So, today Apple released a very nerdy but quite well written in a way that humans can understand white paper on iOS security. It’s a fascinating read and I urge you to do so in full. At the outset, Apple provides the following explanation about the first level of security in iOS — The Secure Boot Chain:
Each step of the boot-up process contains components that are cryptographically signed by Apple to ensure integrity, and proceeds only after verifying the chain of trust. This includes the bootloaders, kernel, kernel extensions, and baseband firmware.
When an iOS device is turned on, its application processor immediately executes code from read-only memory known as the Boot ROM. This immutable code is laid down during chip fabrication, and is implicitly trusted. The Boot ROM code contains the Apple Root CA public key, which is used to verify that the Low-Level Bootloader (LLB) is signed by Apple before allowing it to load. This is the first step in the chain of trust where each step ensures that the next is signed by Apple. When the LLB finishes its tasks, it verifies and runs the next-stage bootloader, iBoot, which in turn verifies and runs the iOS kernel.
This secure boot chain ensures that the lowest levels of software are not tampered with, and allows iOS to run only on validated Apple devices.
OK. Got it? This is effectively saying that they first check at the hardware level to make sure that the iOS you are running is Apple’s iOS and that it has not been modified in any way.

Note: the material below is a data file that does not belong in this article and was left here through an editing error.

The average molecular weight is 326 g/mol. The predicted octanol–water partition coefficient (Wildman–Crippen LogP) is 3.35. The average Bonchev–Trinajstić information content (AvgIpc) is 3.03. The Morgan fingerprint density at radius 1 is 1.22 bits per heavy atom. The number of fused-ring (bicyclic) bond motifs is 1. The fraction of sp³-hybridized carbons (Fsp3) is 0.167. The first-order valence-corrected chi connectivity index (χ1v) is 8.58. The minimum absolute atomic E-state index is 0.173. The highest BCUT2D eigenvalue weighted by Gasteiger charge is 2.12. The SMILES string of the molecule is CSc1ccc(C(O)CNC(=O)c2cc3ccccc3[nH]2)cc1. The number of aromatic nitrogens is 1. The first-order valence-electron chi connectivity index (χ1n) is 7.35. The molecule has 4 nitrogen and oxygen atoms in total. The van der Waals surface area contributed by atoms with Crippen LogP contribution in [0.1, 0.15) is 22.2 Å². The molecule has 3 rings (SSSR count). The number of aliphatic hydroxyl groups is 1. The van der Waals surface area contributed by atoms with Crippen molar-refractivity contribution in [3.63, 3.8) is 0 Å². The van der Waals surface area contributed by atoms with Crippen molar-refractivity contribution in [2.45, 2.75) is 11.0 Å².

Then, also today, I see this rant on Boing Boing from Cory Doctorow (of whom I am a big fan) come across the feed titled Lockdown: free/open OS maker pays Microsoft ransom for the right to boot on users’ computers. Here is the lead paragraph:
A quiet announcement from the Fedora Linux community signals a titanic shift in the way that the computer market will work from now on, and a major threat to free/open operating systems. Microsoft and several PC vendors have teamed up to ensure that only operating systems bearing Microsoft’s cryptographic signature will be able to boot on their hardware, meaning that unless Microsoft has blessed your favorite flavor of GNU/Linux or BSD, you won’t be able to just install it on your machine, or boot to it from a USB stick or CD to try it out. There is a work-around for some systems involving a finicky and highly technical override process, but all that means is that installing proprietary software is easy and installing free/open software is hard.
OK. Got it? This is effectively saying that Microsoft is going to start to check at the hardware level to make sure that the OS you are running is Microsoft Windows or someone else who has paid them to also include a cryptographic signature (the cost of which is $99.00) and that it has not been modified in any way.
Two companies. Two effectively identical approaches to improved security. But, here is a thought that struck me…
The difference is that nobody really expects to run anything but iOS on a iPhone or iPad so this level of security is welcome (or, even better, expected) where as some PC users often can’t wait to get rid of Windows and install something else so, thus, the ire from Free/Open advocates like Cory.
No major point here. As Arsenio always said, it’s one of those things that make you go hmmmm…